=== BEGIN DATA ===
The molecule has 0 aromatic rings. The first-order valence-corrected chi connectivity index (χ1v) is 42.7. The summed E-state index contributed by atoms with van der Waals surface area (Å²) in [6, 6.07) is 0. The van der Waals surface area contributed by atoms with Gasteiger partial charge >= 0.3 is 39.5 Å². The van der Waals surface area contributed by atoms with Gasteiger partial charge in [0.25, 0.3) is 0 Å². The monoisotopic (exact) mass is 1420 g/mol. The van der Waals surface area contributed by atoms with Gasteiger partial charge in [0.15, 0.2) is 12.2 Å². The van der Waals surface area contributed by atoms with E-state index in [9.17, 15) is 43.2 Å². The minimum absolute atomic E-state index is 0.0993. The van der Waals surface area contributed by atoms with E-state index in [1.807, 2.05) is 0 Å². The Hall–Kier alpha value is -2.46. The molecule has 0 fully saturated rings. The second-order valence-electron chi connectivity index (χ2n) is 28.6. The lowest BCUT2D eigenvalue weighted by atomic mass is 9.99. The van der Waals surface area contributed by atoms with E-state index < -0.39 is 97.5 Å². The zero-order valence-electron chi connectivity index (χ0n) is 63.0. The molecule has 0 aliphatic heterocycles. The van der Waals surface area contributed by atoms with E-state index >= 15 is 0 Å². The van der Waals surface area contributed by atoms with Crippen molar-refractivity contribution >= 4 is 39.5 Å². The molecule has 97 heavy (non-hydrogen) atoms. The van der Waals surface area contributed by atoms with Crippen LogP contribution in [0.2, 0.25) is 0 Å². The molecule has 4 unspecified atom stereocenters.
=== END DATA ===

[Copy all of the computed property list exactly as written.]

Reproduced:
The molecule has 0 aromatic rings. The first-order valence-corrected chi connectivity index (χ1v) is 42.7. The summed E-state index contributed by atoms with van der Waals surface area (Å²) in [6, 6.07) is 0. The van der Waals surface area contributed by atoms with Gasteiger partial charge >= 0.3 is 39.5 Å². The van der Waals surface area contributed by atoms with Gasteiger partial charge in [0.25, 0.3) is 0 Å². The monoisotopic (exact) mass is 1420 g/mol. The van der Waals surface area contributed by atoms with Gasteiger partial charge in [0.15, 0.2) is 12.2 Å². The van der Waals surface area contributed by atoms with E-state index in [9.17, 15) is 43.2 Å². The minimum absolute atomic E-state index is 0.0993. The van der Waals surface area contributed by atoms with E-state index in [1.807, 2.05) is 0 Å². The Hall–Kier alpha value is -2.46. The molecule has 0 fully saturated rings. The second-order valence-electron chi connectivity index (χ2n) is 28.6. The lowest BCUT2D eigenvalue weighted by atomic mass is 9.99. The van der Waals surface area contributed by atoms with E-state index < -0.39 is 97.5 Å². The zero-order valence-electron chi connectivity index (χ0n) is 63.0. The molecule has 0 aliphatic heterocycles. The van der Waals surface area contributed by atoms with E-state index >= 15 is 0 Å². The van der Waals surface area contributed by atoms with Crippen molar-refractivity contribution >= 4 is 39.5 Å². The molecule has 97 heavy (non-hydrogen) atoms. The van der Waals surface area contributed by atoms with Crippen LogP contribution in [0.2, 0.25) is 0 Å². The molecule has 4 unspecified atom stereocenters.